For his part, Sherman says the new law is too restrictive for doctors and patients when complications arise late in pregnancy. He said he wants to repeal the restriction.

“When something goes wrong in the third trimester, it’s a tragedy,” Sherman, a gastroenterologist, said in the debate Tuesday. “It’s a moment when a woman is having to decide with her doctor … how to move forward. And the government has no role in that relationship.”

He argued the law’s criminal penalties and narrow medical exception mean a provider “is going to have to sit with the woman and the lawyer, and decide whether or not she’s sick enough to go ahead.”

Medical providers say abortions that late in pregnancy are extremely rare. Dr. Ilana Cass, the chair of obstetrics and gynecology at Dartmouth Health, said they most commonly involve a fetus developing a “catastrophic” anomaly that will prevent it from surviving.

“My providers couldn't remember us having performed one of these procedures in a very, very long time,” she said.

Cass said she worries the law’s criminal penalties will deter doctors from training and working in the state, especially those who specialize in higher-risk pregnancies.

The law’s supporters say it protects fetuses at around the time they become viable.

“What we did was we said, hey, an unambiguously viable baby is worthy of receiving human rights protections,” said Republican Rep. Jess Edwards, of Auburn.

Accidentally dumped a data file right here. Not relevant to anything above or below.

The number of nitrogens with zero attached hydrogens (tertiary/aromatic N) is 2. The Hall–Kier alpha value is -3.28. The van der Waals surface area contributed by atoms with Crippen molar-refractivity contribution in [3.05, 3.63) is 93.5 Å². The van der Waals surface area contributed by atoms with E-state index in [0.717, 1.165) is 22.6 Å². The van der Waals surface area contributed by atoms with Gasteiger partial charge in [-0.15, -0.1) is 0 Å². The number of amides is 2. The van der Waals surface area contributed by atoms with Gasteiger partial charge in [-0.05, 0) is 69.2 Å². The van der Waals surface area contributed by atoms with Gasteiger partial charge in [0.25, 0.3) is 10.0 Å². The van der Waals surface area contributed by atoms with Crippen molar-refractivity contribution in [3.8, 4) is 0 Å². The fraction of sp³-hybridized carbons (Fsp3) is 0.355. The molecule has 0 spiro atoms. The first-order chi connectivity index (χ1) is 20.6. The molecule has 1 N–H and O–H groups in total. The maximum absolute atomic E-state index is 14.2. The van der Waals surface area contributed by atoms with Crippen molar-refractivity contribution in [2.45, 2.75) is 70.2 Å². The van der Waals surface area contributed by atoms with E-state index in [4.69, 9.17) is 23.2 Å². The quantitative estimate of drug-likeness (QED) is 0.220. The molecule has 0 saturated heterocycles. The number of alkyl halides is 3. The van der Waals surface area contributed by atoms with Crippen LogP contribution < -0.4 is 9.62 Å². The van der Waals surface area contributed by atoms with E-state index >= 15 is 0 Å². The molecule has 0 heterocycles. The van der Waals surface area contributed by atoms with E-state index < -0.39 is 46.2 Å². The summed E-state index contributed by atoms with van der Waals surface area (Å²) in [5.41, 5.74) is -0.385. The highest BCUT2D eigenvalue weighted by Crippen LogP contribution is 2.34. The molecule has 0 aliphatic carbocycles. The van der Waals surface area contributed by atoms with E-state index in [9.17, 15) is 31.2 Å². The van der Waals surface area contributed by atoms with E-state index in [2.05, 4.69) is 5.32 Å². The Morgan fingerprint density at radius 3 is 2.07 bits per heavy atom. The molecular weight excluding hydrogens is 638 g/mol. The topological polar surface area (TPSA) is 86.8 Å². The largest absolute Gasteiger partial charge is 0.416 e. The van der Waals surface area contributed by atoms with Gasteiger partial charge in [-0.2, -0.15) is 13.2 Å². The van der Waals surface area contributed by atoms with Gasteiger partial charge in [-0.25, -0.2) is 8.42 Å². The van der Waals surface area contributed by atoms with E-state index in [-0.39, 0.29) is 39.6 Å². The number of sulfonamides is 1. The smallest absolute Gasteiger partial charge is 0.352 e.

Sununu and other backers of the law have pointed out that many other states, including liberal strongholds like Massachusetts and New York, also ban most abortions at that point. Both states, however, have exceptions allowing abortion beyond 24 weeks to preserve a pregnant person’s life or health that are broader than New Hampshire’s “medical emergencies” exception, and neither state imposes criminal penalties on providers.

Post-Roe landscape

While the Supreme Court’s decision on abortion didn’t have any immediate effect in New Hampshire, abortion rights are not explicitly protected in state law. Both Sununu and Sherman say they would sign legislation codifying those rights — though Sununu resisted calls from Democrats to convene a special session for that purpose over the summer, saying it was unnecessary and could confuse residents.

Sununu has said New Hampshire will not help other states investigate or prosecute people who provide or receive an abortion in New Hampshire, but has declined to issue an executive order to that effect, as his counterparts in Maine and Massachusetts have done.

Sherman told NHPR that on “day one” he would “take executive action protecting abortion providers and prohibiting cooperation with any outside law enforcement agency seeking to prosecute women’s access to healthcare services without a court order.”

Both candidates say they would block any additional abortion restrictions from becoming law in New Hampshire.

“Government has no place in the hospital room making health care decisions that should be up to a woman and her doctor,” Sherman said in a statement to NHPR. “I would veto any attempts to further restrict abortion rights in New Hampshire and would work with the legislature to repeal the cruel abortion ban signed into law by Governor Sununu.”

Asked by NHPR whether he would allow any more abortion restrictions to become law, Sununu simply answered “No.”

Paul Cuno-Booth covers health and equity for NHPR. He previously worked as a reporter and editor for The Keene Sentinel, where he wrote about police accountability, local government and a range of other topics. He can be reached at